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Byron Shire
March 9, 2021

$4.5m in renewable energy grants

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L to R: Dr Greg Wildling and Craig Johnston, directors of Coolamon Energy, Ballina (Green) MP Tamara Smith, Enova CEO Felicity Stening and Enova Community Energy Chair, Alison Crook. Photo Aslan Shand.

Two renewable energy projects have received funding as part of the NSW government Regional Community Energy Fund (RCEF) totalling close to $4.5m.

Coolamon Energy was awarded $3.5m for the Byron Bay Solar Farm and Storage Facility project. This consists of a 5MW solar farm and battery storage facility that will be set up in Byron Shire by Byron Bay Solar Fam Holdings.

‘The Byron Bay Solar Fam is a new 7.4MW DC/ 4.99MW AC photovoltaic (PV) solar farm with a 5MW/ 10MWh lithium-ion battery storage facility,’ said project spokesperson Craig Johnston.

‘The design is innovative as it specifies a central inverter with DC coupled storage – we believe this is a first for an Australian regional community energy project.’

Congratulating Coolamon Energy Tamara Smith, member for Ballina said, ‘moving as quickly as possible to beyond zero emissions and away from the fossil fuel industry is the brief and our community is delivering.’

Mr Johnston says that in terms of delivering back to the community ‘we hope to be able to work with Enova Energy to be able to offer Byron Bay residents locally generated renewable energy from the sun from 2021 onwards’.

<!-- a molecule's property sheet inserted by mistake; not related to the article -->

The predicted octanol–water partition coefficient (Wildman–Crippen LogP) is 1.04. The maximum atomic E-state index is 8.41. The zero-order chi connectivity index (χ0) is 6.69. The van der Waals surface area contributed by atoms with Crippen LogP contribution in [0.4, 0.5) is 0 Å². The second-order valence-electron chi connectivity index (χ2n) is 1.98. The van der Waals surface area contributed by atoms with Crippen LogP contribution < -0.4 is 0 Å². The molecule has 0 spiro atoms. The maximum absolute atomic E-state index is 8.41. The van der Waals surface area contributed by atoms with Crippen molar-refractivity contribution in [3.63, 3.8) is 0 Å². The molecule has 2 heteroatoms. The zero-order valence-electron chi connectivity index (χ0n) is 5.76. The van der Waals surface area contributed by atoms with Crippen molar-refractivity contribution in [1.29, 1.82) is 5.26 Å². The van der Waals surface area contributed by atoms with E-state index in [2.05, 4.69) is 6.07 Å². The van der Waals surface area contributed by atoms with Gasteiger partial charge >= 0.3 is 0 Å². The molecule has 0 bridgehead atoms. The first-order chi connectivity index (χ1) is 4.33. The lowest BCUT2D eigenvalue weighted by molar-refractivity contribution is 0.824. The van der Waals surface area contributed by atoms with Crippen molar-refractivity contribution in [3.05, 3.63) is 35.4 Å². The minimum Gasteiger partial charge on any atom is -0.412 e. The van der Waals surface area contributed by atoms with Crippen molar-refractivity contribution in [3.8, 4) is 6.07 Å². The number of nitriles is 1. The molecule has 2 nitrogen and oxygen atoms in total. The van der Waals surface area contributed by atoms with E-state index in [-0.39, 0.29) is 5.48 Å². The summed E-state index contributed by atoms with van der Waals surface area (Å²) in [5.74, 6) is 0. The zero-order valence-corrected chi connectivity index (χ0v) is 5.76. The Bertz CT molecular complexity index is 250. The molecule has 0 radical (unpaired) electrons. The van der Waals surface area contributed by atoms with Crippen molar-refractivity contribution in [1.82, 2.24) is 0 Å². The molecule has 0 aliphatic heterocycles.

ENOVA’s community battery

Enova Community Energy in conjunction with the University of Newcastle and Enosi Energy has also received close to $1m in funding for the installation of a 2MHh battery in a regional NSW location yet to be determined. This aims to implement peer-to-peer trading (provided by partner Enosi) of the stored energy across 500 Enova customers, and aims to reduce electricity bills for Enova customers.

‘Community batteries are one of the last pieces in the puzzle to bring efficient control of energy generation, storage, and supply right back to where they belong: in the hands of people in their own communities,’ Enova Community Energy Chair, Alison Crook said.

Enova CEO Felicity Stening welcomed this opportunity for Enova, ‘It will enable Enova to make its debut into grid-scale energy storage and bring peer-to-peer energy trading to our customers. Enova is absolutely stepping into its role as a leader in helping communities build energy self-sufficiency.’

NSW Minister for Energy and Environment Matt Kean said the Shared Community Battery Project would help regional communities take control of their energy bills and benefit from the economic opportunities presented by changes in the energy system.

‘These innovative renewable energy projects will help to make electricity more reliable and affordable for our regional communities,’ Mr Kean said.


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5 COMMENTS

  1. That’s nice!

    Remember ‘Phlux’ with reference to large scale solar installations. Magnetic incineration of flying wildlife through acres of solar panels. We need to ensure they have somewhere to ‘leave’ once they are in it by creating space between arrays or groupings the create independent sections or bodies of energies rather than one immense group. Reference ‘Phlux’.. solar farm US for more info.

    We can do it! We can get it right!

    Congratulations Tamara! Nice work! Thank you.

  2. With reference to ‘Phlux’.. it is a great example of the positive contribution of roof /house style independent solar array.

  3. Really disappointed that an Australian Vanadium Flow battery was not considered. They have a life of more than three times Lithium. Developed and made in Australia with Australian workers and mined Vanadium.

  4. A fantasic initiative from Enova. One of many more to come hopefully. Decentralisation of the power grid is the ONLY way to go for future energy needs and security.

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